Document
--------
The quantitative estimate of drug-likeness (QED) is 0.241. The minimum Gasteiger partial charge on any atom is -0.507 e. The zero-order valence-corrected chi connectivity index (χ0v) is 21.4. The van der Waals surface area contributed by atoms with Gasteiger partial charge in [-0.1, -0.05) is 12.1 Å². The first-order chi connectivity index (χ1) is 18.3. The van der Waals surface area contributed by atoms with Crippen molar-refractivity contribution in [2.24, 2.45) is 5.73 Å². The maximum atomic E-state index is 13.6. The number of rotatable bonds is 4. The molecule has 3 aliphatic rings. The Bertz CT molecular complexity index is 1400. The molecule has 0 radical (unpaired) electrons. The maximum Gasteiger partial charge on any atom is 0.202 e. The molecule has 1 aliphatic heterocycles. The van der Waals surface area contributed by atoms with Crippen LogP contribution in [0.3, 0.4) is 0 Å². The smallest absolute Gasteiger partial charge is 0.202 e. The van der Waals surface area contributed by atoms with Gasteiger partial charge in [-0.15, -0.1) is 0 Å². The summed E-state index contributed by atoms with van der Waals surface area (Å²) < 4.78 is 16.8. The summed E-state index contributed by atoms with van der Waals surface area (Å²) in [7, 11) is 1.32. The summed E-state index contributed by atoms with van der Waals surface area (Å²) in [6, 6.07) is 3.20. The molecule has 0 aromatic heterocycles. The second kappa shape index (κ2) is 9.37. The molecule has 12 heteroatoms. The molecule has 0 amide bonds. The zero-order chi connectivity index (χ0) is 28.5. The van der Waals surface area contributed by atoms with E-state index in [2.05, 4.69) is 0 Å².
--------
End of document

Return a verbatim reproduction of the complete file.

The quantitative estimate of drug-likeness (QED) is 0.241. The minimum Gasteiger partial charge on any atom is -0.507 e. The zero-order valence-corrected chi connectivity index (χ0v) is 21.4. The van der Waals surface area contributed by atoms with Gasteiger partial charge in [-0.1, -0.05) is 12.1 Å². The first-order chi connectivity index (χ1) is 18.3. The van der Waals surface area contributed by atoms with Crippen molar-refractivity contribution in [2.24, 2.45) is 5.73 Å². The maximum atomic E-state index is 13.6. The number of rotatable bonds is 4. The molecule has 3 aliphatic rings. The Bertz CT molecular complexity index is 1400. The molecule has 0 radical (unpaired) electrons. The maximum Gasteiger partial charge on any atom is 0.202 e. The molecule has 1 aliphatic heterocycles. The van der Waals surface area contributed by atoms with Crippen LogP contribution in [0.3, 0.4) is 0 Å². The smallest absolute Gasteiger partial charge is 0.202 e. The van der Waals surface area contributed by atoms with Gasteiger partial charge in [-0.15, -0.1) is 0 Å². The summed E-state index contributed by atoms with van der Waals surface area (Å²) < 4.78 is 16.8. The summed E-state index contributed by atoms with van der Waals surface area (Å²) in [7, 11) is 1.32. The summed E-state index contributed by atoms with van der Waals surface area (Å²) in [6, 6.07) is 3.20. The molecule has 0 aromatic heterocycles. The second kappa shape index (κ2) is 9.37. The molecule has 12 heteroatoms. The molecule has 0 amide bonds. The zero-order chi connectivity index (χ0) is 28.5. The van der Waals surface area contributed by atoms with E-state index in [2.05, 4.69) is 0 Å².